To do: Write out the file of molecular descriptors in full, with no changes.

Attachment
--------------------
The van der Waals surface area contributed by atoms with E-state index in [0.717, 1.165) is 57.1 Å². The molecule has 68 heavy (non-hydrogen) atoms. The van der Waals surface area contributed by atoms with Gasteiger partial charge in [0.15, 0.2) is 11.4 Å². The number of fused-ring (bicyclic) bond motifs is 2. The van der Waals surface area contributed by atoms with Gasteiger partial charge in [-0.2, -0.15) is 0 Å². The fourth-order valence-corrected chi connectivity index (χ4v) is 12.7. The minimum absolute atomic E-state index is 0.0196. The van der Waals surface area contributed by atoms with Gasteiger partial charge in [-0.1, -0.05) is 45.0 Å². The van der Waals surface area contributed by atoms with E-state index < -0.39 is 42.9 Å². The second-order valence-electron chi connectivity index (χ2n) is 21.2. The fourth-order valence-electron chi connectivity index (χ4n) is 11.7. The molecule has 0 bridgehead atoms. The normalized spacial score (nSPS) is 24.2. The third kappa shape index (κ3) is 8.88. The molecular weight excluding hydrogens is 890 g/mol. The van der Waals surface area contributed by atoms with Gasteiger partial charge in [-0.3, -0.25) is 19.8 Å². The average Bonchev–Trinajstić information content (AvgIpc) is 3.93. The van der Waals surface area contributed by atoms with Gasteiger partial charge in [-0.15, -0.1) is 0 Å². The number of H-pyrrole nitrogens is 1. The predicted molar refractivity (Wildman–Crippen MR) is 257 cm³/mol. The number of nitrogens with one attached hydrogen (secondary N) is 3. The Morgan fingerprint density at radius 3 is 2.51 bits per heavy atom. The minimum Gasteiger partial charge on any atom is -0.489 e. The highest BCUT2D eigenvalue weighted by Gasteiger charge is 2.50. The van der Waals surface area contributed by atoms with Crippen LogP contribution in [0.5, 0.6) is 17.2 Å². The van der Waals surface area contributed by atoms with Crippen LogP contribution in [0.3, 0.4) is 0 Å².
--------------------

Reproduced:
The van der Waals surface area contributed by atoms with E-state index in [0.717, 1.165) is 57.1 Å². The molecule has 68 heavy (non-hydrogen) atoms. The van der Waals surface area contributed by atoms with Gasteiger partial charge in [0.15, 0.2) is 11.4 Å². The number of fused-ring (bicyclic) bond motifs is 2. The van der Waals surface area contributed by atoms with Gasteiger partial charge in [-0.2, -0.15) is 0 Å². The fourth-order valence-corrected chi connectivity index (χ4v) is 12.7. The minimum absolute atomic E-state index is 0.0196. The van der Waals surface area contributed by atoms with Gasteiger partial charge in [-0.1, -0.05) is 45.0 Å². The van der Waals surface area contributed by atoms with E-state index < -0.39 is 42.9 Å². The second-order valence-electron chi connectivity index (χ2n) is 21.2. The fourth-order valence-electron chi connectivity index (χ4n) is 11.7. The molecule has 0 bridgehead atoms. The normalized spacial score (nSPS) is 24.2. The third kappa shape index (κ3) is 8.88. The molecular weight excluding hydrogens is 890 g/mol. The van der Waals surface area contributed by atoms with Gasteiger partial charge in [-0.3, -0.25) is 19.8 Å². The average Bonchev–Trinajstić information content (AvgIpc) is 3.93. The van der Waals surface area contributed by atoms with Gasteiger partial charge in [-0.15, -0.1) is 0 Å². The number of H-pyrrole nitrogens is 1. The predicted molar refractivity (Wildman–Crippen MR) is 257 cm³/mol. The number of nitrogens with one attached hydrogen (secondary N) is 3. The Morgan fingerprint density at radius 3 is 2.51 bits per heavy atom. The minimum Gasteiger partial charge on any atom is -0.489 e. The highest BCUT2D eigenvalue weighted by Gasteiger charge is 2.50. The van der Waals surface area contributed by atoms with Crippen LogP contribution in [0.5, 0.6) is 17.2 Å². The van der Waals surface area contributed by atoms with Crippen LogP contribution in [0.3, 0.4) is 0 Å².